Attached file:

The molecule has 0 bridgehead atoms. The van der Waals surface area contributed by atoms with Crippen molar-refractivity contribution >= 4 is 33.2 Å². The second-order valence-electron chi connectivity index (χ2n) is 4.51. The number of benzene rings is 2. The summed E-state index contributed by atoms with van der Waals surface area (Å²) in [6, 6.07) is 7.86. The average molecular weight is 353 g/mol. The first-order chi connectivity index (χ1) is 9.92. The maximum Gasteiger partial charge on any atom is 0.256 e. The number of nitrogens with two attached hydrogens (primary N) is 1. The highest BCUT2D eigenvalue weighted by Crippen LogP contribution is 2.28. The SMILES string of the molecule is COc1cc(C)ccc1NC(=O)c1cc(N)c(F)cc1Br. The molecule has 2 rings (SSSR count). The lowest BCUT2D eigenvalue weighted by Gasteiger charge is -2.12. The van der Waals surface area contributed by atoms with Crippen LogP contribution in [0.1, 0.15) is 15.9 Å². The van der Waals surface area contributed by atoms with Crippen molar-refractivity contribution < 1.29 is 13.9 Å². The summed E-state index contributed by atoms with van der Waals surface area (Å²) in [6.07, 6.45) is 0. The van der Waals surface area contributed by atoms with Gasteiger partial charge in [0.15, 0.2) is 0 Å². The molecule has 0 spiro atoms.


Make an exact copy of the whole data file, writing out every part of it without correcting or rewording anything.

The molecule has 0 bridgehead atoms. The van der Waals surface area contributed by atoms with Crippen molar-refractivity contribution >= 4 is 33.2 Å². The second-order valence-electron chi connectivity index (χ2n) is 4.51. The number of benzene rings is 2. The summed E-state index contributed by atoms with van der Waals surface area (Å²) in [6, 6.07) is 7.86. The average molecular weight is 353 g/mol. The first-order chi connectivity index (χ1) is 9.92. The maximum Gasteiger partial charge on any atom is 0.256 e. The number of nitrogens with two attached hydrogens (primary N) is 1. The highest BCUT2D eigenvalue weighted by Crippen LogP contribution is 2.28. The SMILES string of the molecule is COc1cc(C)ccc1NC(=O)c1cc(N)c(F)cc1Br. The molecule has 2 rings (SSSR count). The lowest BCUT2D eigenvalue weighted by Gasteiger charge is -2.12. The van der Waals surface area contributed by atoms with Crippen LogP contribution in [0.1, 0.15) is 15.9 Å². The van der Waals surface area contributed by atoms with Crippen molar-refractivity contribution < 1.29 is 13.9 Å². The summed E-state index contributed by atoms with van der Waals surface area (Å²) in [6.07, 6.45) is 0. The van der Waals surface area contributed by atoms with Gasteiger partial charge in [0.15, 0.2) is 0 Å². The molecule has 0 spiro atoms.